That vomiting and pain radiating to the arm are predictive of ACS confirms existing findings.4,,13 The important new finding of this study is that pain described as indigestion or burning in nature is predictive of ACS. This contradicts traditional teaching that associates such pain with gastro-oesophageal reflux, but reflects the anecdotal experience of many clinicians.14 Perhaps we should now consider that presentation to the emergency department with indigestion or burning pain is typical for ACS. Since diagnostic testing for gastro-oesophageal disease is unlikely to be available in the acute setting, diagnosis of acute gastro-oesophageal chest pain should be avoided.

Caution should be observed in extrapolating these findings outside the emergency department. This cohort was deliberately selected to identify a patient group with a specific diagnostic problem. Patients attending the emergency department are likely to be highly self-selected. Hence the finding that indigestion or burning pain predicts ACS may be explained by patient selection rather than pathophysiology. Patients with such pain are likely to attend the emergency department only if it is exceptional or severe, if not they would more likely self-medicate with an antacid. This study provides no evidence that indigestion or burning pain predicts ACS in primary care or in non-acute chest pain.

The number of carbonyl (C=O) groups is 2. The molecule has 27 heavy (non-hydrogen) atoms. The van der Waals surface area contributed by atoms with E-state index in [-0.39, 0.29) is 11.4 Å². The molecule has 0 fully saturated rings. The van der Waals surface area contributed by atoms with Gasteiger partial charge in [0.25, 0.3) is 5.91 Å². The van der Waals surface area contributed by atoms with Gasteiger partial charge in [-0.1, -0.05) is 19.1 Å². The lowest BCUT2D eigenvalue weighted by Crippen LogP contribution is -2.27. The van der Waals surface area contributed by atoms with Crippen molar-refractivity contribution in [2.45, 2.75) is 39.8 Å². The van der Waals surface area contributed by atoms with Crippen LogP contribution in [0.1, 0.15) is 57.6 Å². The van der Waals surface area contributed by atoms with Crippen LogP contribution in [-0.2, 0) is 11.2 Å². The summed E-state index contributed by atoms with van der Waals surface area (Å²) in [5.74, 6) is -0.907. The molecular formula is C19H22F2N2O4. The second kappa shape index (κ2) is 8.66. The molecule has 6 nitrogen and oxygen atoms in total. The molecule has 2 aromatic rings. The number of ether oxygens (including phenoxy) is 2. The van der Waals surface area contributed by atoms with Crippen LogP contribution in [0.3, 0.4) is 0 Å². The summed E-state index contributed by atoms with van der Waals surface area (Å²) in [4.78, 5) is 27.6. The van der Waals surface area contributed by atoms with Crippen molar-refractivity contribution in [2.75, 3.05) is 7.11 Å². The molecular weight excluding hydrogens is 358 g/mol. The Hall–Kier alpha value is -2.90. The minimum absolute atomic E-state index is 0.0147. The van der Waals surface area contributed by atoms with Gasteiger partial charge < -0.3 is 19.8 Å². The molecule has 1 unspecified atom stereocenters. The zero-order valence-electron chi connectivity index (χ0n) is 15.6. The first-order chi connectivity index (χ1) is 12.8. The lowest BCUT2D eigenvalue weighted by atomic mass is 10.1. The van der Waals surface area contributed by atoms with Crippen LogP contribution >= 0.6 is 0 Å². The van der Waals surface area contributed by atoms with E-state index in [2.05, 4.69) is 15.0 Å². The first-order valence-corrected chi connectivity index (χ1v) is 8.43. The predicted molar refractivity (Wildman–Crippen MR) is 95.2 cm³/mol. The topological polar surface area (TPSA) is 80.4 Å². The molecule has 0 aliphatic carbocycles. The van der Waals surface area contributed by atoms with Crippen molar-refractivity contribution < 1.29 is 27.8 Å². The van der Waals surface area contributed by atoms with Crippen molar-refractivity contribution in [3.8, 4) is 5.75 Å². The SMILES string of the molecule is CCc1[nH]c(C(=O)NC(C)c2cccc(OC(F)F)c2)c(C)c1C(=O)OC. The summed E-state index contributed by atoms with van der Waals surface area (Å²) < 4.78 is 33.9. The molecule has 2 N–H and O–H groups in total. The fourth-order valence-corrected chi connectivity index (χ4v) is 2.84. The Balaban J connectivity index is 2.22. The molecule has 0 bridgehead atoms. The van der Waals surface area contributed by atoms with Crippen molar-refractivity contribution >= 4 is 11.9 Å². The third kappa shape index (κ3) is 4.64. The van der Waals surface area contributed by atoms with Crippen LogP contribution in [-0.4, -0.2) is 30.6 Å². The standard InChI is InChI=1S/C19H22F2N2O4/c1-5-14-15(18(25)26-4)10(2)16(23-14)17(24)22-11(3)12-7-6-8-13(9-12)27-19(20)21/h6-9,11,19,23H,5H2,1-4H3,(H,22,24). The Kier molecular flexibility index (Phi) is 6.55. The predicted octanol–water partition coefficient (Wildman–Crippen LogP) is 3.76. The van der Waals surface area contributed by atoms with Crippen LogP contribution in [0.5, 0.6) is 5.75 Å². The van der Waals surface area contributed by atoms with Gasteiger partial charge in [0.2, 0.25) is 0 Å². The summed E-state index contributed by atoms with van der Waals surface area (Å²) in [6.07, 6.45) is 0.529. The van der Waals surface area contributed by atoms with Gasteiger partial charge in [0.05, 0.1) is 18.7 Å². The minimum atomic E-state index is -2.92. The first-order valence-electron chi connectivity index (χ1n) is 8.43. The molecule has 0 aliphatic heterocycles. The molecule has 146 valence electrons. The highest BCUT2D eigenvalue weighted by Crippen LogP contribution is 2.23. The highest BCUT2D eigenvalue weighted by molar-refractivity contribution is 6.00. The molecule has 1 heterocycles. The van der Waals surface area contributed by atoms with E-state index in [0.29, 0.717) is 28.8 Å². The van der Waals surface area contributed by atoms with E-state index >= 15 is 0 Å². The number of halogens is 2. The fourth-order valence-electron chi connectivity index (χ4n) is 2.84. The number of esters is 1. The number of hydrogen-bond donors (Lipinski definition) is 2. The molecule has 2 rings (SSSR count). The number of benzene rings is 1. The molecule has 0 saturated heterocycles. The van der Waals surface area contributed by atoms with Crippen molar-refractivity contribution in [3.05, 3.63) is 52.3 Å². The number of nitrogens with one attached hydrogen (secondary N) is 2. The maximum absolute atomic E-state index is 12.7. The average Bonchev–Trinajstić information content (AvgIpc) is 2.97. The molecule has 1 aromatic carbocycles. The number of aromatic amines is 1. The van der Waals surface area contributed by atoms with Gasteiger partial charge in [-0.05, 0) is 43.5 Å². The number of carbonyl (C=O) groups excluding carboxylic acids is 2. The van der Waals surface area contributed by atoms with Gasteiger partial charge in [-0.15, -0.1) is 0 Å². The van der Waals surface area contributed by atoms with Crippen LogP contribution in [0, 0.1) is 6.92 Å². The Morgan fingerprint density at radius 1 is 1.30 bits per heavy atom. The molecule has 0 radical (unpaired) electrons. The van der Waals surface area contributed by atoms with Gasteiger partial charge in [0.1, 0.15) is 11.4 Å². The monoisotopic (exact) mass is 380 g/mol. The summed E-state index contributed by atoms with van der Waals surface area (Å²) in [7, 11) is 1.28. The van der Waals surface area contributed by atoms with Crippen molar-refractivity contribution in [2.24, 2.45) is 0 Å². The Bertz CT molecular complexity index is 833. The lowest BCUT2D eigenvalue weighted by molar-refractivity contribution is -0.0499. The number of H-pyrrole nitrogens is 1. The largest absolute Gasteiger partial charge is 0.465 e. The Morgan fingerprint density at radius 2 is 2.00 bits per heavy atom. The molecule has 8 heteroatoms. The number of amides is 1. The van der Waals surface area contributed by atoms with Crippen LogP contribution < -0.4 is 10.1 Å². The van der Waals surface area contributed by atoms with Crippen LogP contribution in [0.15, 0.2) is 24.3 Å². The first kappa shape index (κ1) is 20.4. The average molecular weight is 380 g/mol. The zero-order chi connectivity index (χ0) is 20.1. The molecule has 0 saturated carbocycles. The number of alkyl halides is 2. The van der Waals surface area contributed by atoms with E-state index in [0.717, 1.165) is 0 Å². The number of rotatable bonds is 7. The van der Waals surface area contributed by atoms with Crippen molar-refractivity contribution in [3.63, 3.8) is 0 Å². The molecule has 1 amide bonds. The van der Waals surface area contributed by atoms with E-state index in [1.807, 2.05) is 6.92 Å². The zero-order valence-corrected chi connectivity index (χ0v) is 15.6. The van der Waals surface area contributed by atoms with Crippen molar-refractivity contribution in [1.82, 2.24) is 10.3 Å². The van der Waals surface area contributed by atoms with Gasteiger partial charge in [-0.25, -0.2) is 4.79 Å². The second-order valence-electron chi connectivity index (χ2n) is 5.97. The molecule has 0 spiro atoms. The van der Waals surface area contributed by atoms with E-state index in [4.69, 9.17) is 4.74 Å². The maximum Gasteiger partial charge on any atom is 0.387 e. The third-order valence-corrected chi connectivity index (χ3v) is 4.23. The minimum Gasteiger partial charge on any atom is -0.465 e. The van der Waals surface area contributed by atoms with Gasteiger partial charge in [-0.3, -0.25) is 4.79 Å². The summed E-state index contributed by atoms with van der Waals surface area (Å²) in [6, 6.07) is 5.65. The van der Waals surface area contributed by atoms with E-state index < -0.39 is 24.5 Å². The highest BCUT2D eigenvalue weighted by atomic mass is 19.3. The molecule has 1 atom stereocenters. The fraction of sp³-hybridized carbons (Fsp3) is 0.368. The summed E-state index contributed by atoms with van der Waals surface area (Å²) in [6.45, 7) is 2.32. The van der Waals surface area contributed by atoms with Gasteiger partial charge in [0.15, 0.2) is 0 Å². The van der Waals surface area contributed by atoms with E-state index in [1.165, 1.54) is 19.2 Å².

Other limitations should also be appreciated, particularly in relation to some of the negative findings of this study. Although the sample size was reasonably large, it was determined by the trial requirements rather than the measurements being estimated by this study. Hence it is possible that weaker predictors may have been rejected due to lack of statistical power. Also, limits upon the amount of data collected mean that some potentially useful features of the patient history were not recorded. For example, the time from symptom onset to presentation may be a useful predictor of ACS, but was not recorded in this study.